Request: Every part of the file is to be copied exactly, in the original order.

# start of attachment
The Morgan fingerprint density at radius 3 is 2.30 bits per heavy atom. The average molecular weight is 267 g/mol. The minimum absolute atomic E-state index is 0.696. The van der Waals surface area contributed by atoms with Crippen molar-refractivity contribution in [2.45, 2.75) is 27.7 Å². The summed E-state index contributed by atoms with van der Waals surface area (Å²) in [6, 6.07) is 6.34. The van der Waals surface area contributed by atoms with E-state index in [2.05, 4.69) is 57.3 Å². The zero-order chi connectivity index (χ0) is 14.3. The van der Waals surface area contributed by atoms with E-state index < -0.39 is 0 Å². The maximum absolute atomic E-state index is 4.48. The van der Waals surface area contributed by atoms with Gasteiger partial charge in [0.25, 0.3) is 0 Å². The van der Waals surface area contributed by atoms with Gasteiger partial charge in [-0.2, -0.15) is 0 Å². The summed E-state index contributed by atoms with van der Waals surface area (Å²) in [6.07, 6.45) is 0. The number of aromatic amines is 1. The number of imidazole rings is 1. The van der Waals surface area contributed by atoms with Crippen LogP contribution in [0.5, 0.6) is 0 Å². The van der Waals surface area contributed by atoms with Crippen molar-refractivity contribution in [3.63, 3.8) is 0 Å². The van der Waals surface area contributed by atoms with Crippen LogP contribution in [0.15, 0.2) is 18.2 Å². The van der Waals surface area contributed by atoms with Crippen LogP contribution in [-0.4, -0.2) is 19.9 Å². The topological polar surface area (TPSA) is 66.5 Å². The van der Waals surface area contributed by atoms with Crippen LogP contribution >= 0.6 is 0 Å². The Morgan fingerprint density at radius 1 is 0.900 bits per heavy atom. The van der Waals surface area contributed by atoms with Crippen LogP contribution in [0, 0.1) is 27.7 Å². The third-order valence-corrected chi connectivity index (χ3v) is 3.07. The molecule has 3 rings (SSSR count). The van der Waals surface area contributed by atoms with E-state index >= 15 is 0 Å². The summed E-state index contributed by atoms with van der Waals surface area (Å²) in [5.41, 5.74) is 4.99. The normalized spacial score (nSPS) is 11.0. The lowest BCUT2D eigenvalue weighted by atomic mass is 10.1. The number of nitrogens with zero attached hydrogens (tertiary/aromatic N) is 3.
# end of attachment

The Morgan fingerprint density at radius 3 is 2.30 bits per heavy atom. The average molecular weight is 267 g/mol. The minimum absolute atomic E-state index is 0.696. The van der Waals surface area contributed by atoms with Crippen molar-refractivity contribution in [2.45, 2.75) is 27.7 Å². The summed E-state index contributed by atoms with van der Waals surface area (Å²) in [6, 6.07) is 6.34. The van der Waals surface area contributed by atoms with E-state index in [2.05, 4.69) is 57.3 Å². The zero-order chi connectivity index (χ0) is 14.3. The van der Waals surface area contributed by atoms with E-state index < -0.39 is 0 Å². The maximum absolute atomic E-state index is 4.48. The van der Waals surface area contributed by atoms with Gasteiger partial charge in [0.25, 0.3) is 0 Å². The van der Waals surface area contributed by atoms with Gasteiger partial charge in [-0.2, -0.15) is 0 Å². The summed E-state index contributed by atoms with van der Waals surface area (Å²) in [6.07, 6.45) is 0. The number of aromatic amines is 1. The number of imidazole rings is 1. The van der Waals surface area contributed by atoms with Crippen LogP contribution in [0.5, 0.6) is 0 Å². The van der Waals surface area contributed by atoms with Crippen molar-refractivity contribution in [3.63, 3.8) is 0 Å². The van der Waals surface area contributed by atoms with Crippen LogP contribution in [0.15, 0.2) is 18.2 Å². The van der Waals surface area contributed by atoms with Crippen LogP contribution in [-0.4, -0.2) is 19.9 Å². The topological polar surface area (TPSA) is 66.5 Å². The van der Waals surface area contributed by atoms with Crippen LogP contribution >= 0.6 is 0 Å². The Morgan fingerprint density at radius 1 is 0.900 bits per heavy atom. The van der Waals surface area contributed by atoms with Crippen LogP contribution in [0, 0.1) is 27.7 Å². The third-order valence-corrected chi connectivity index (χ3v) is 3.07. The molecule has 3 rings (SSSR count). The van der Waals surface area contributed by atoms with E-state index >= 15 is 0 Å². The summed E-state index contributed by atoms with van der Waals surface area (Å²) in [5.41, 5.74) is 4.99. The normalized spacial score (nSPS) is 11.0. The lowest BCUT2D eigenvalue weighted by atomic mass is 10.1. The number of nitrogens with zero attached hydrogens (tertiary/aromatic N) is 3.